Variety review of 1918 film of The House of Mirth: “A distinctly rotten mess, well produced”


Katherine Harris Barrymore, the Lily Bart of this film, from

As part of my current book project, Bitter Tastes: Naturalism, Early Film, and American Women’s Writing, I’ve been working with a lot of silent film resources, including reviews, in addition to writing more about Wharton.

Here’s a gem from Variety, August 23, 1918: a review of a  now-lost film adaptation of Edith Wharton’s The House of Mirth.  Excerpts:

It has been scenarioized by June Mathis for Metro, directed by Albert Capellani, photographed by Eugene Gaudio, all of it with rare excellence for the respective efforts, but the layout  is not a good one for a feature picture for the reason that the majority of the principals are a rotten set, not worth wasting time over, especially as none of them get their just desserts.  . . . And so on, etc., until you are led to believe that no one is on the level and it develops that everybody has the goods on everybody else.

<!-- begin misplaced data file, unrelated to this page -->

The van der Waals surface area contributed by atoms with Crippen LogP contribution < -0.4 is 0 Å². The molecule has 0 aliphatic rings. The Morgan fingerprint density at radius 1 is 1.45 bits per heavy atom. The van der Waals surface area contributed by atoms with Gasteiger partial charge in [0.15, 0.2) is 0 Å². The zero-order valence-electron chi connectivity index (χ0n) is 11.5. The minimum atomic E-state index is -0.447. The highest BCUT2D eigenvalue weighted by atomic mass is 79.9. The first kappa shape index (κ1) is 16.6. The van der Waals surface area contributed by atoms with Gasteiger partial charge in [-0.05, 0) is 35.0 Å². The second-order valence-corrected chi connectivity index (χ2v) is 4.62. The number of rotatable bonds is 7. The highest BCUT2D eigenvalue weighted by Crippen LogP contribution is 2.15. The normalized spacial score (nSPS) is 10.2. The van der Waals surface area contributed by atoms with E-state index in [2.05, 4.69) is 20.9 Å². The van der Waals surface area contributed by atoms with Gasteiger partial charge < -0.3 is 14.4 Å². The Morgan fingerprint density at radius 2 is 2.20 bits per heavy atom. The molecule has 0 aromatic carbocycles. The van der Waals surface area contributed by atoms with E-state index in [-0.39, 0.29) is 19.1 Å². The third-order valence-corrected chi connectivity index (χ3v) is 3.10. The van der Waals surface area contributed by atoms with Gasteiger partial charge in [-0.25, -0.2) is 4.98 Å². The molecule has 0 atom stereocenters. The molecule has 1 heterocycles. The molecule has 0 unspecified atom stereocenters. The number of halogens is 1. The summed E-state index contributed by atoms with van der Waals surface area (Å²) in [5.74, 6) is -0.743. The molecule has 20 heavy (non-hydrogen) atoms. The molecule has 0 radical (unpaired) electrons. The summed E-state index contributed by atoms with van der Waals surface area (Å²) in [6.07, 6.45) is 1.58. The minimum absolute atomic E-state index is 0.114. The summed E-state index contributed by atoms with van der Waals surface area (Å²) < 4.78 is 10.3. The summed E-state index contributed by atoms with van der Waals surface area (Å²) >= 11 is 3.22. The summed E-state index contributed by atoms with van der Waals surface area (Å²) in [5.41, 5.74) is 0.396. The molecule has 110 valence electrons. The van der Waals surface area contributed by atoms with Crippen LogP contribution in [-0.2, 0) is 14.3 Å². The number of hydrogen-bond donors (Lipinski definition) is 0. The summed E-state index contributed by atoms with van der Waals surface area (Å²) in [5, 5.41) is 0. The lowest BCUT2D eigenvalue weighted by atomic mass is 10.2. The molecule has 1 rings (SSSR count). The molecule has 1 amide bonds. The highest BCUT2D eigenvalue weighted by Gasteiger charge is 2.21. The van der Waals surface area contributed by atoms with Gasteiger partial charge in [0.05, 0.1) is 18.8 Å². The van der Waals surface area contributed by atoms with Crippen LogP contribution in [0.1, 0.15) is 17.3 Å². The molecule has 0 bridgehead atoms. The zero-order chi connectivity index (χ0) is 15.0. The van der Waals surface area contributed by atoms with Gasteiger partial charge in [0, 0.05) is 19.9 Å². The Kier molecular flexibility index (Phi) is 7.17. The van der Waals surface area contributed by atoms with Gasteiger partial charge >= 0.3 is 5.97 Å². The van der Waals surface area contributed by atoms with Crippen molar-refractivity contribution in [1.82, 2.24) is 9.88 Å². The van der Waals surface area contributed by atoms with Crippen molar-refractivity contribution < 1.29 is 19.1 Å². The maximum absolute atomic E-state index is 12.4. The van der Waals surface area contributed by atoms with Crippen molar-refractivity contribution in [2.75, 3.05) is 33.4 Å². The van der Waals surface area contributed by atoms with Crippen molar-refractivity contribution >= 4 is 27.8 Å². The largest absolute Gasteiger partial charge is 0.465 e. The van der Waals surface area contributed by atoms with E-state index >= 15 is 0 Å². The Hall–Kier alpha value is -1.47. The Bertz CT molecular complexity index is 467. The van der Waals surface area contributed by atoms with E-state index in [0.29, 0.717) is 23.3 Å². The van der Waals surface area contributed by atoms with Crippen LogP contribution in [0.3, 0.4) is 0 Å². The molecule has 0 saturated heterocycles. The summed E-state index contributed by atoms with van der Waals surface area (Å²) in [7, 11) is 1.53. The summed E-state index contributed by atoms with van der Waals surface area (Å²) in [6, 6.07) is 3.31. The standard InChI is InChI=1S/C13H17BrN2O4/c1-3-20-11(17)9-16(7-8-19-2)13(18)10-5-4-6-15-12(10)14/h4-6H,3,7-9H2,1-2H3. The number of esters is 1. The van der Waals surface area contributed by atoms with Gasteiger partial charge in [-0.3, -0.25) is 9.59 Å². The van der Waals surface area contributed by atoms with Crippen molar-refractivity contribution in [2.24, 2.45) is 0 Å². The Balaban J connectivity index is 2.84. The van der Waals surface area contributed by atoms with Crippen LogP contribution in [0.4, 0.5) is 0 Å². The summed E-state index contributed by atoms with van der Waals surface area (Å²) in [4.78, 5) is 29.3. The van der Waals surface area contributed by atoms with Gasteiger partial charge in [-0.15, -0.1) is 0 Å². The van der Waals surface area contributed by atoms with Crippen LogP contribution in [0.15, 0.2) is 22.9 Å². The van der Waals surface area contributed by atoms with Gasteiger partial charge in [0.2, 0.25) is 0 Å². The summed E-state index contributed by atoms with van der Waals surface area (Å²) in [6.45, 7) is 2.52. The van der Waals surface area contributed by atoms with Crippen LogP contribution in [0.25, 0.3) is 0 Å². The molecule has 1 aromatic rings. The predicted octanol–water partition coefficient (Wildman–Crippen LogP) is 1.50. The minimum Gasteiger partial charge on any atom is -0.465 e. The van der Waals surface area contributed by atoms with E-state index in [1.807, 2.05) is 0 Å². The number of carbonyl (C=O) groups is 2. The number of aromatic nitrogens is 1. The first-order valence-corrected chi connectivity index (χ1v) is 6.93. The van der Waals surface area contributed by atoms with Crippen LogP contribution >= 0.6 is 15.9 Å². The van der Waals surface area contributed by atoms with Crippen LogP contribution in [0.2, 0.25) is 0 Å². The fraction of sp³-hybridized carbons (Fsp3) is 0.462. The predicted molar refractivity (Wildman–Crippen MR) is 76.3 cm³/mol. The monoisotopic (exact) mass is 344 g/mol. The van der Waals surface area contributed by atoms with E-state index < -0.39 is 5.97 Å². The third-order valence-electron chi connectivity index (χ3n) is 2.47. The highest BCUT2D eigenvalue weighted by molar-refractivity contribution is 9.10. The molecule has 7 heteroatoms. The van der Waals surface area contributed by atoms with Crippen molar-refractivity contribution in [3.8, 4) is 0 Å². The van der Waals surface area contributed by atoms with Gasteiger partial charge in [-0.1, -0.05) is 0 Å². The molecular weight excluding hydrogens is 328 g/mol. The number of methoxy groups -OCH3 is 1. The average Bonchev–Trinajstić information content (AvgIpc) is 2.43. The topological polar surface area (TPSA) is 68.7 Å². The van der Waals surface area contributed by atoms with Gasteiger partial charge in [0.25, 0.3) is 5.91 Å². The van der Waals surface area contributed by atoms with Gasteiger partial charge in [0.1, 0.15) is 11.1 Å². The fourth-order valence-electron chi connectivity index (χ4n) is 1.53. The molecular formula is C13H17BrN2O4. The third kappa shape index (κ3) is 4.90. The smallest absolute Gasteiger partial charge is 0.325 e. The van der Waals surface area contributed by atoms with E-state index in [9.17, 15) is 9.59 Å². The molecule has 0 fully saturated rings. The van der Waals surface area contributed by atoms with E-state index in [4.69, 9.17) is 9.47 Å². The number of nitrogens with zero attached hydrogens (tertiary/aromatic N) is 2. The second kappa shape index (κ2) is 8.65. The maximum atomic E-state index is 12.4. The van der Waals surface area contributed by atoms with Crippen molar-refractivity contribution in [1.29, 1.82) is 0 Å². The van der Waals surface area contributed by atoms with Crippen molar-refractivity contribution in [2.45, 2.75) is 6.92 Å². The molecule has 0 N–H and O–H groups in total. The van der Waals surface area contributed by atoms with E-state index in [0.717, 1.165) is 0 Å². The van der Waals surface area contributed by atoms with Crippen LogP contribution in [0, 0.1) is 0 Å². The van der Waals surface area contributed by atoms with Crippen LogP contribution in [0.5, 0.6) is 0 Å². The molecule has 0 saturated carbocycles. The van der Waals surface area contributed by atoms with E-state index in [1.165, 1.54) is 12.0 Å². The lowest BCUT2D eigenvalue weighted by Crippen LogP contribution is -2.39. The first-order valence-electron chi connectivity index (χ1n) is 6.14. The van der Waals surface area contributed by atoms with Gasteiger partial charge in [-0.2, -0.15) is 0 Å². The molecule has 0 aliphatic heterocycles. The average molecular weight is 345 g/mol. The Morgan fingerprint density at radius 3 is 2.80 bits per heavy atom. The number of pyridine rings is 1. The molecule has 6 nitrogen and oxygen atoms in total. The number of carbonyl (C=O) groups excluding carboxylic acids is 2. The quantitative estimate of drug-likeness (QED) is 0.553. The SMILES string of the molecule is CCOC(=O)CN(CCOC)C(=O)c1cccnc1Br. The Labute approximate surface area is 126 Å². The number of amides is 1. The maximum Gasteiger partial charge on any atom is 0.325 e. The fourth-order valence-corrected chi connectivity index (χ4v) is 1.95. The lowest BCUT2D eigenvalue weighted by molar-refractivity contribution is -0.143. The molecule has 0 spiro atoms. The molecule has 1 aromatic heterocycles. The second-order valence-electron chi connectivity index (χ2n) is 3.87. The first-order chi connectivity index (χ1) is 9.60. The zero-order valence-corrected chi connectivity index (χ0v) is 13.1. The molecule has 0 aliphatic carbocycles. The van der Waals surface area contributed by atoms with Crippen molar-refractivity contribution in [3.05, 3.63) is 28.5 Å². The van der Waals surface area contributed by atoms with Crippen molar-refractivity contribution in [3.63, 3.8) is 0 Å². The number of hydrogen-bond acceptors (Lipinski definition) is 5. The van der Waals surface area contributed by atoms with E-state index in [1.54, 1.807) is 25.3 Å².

At the middle of the fifth reel the aunt having died and left the girl penniless, she seeks work, doesn’t find it, she tries suicide and is rescued in time for a clinch with the lawyer.  The remainder of the cast are left to continue their incessant prowling for affairs with those of the opposite sex. 

A distinctly rotten mess, well produced. 

This was clearly an A-list production. June Mathis was a talented scenarist, famous for discovering Rudolph Valentino, and the French director Albert Capellani directed such notable films as Camille and The Red Lantern

Since Selden (“the lawyer”) arrives in time for a clinch rather than too late, the production delivered what W. D. Howells told her the American public always wanted to see: “a tragedy with a happy ending.” Also of interest to Wharton fans: the cast list includes “Bertha Trenor-Dorset” and “Augustus Trenor-Dorset,” a neat conflation of the Bertha and George Dorset and Judy and Gus Trenor of the novel.

“Rotten mess” though it might have been, it’s too bad that this is a lost film. Wharton would have been pleased, though, that Jolo, the reviewer for Variety, understood the “despicable” nature of the society she described.